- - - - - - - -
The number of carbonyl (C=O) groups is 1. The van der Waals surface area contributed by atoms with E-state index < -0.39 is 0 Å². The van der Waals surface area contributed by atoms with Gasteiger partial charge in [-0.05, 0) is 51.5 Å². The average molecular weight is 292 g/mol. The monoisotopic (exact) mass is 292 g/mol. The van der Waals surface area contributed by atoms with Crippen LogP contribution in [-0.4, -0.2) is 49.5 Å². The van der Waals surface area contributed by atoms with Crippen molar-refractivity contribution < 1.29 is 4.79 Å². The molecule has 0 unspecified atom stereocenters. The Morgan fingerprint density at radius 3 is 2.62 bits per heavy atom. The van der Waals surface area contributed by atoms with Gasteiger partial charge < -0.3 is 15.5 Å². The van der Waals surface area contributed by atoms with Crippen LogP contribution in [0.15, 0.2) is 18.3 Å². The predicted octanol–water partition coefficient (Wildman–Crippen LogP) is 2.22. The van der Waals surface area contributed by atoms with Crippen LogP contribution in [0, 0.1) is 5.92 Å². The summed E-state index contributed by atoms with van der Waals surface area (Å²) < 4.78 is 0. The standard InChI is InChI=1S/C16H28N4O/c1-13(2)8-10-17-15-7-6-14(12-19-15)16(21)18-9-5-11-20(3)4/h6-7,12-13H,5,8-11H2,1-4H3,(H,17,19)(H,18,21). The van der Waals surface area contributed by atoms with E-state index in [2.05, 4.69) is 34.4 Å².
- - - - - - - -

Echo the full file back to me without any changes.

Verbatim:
The number of carbonyl (C=O) groups is 1. The van der Waals surface area contributed by atoms with E-state index < -0.39 is 0 Å². The van der Waals surface area contributed by atoms with Gasteiger partial charge in [-0.05, 0) is 51.5 Å². The average molecular weight is 292 g/mol. The monoisotopic (exact) mass is 292 g/mol. The van der Waals surface area contributed by atoms with Crippen LogP contribution in [-0.4, -0.2) is 49.5 Å². The van der Waals surface area contributed by atoms with Crippen molar-refractivity contribution < 1.29 is 4.79 Å². The molecule has 0 unspecified atom stereocenters. The Morgan fingerprint density at radius 3 is 2.62 bits per heavy atom. The van der Waals surface area contributed by atoms with Gasteiger partial charge < -0.3 is 15.5 Å². The van der Waals surface area contributed by atoms with Crippen LogP contribution in [0.15, 0.2) is 18.3 Å². The predicted octanol–water partition coefficient (Wildman–Crippen LogP) is 2.22. The van der Waals surface area contributed by atoms with Crippen LogP contribution in [0, 0.1) is 5.92 Å². The summed E-state index contributed by atoms with van der Waals surface area (Å²) < 4.78 is 0. The standard InChI is InChI=1S/C16H28N4O/c1-13(2)8-10-17-15-7-6-14(12-19-15)16(21)18-9-5-11-20(3)4/h6-7,12-13H,5,8-11H2,1-4H3,(H,17,19)(H,18,21). The van der Waals surface area contributed by atoms with E-state index in [2.05, 4.69) is 34.4 Å².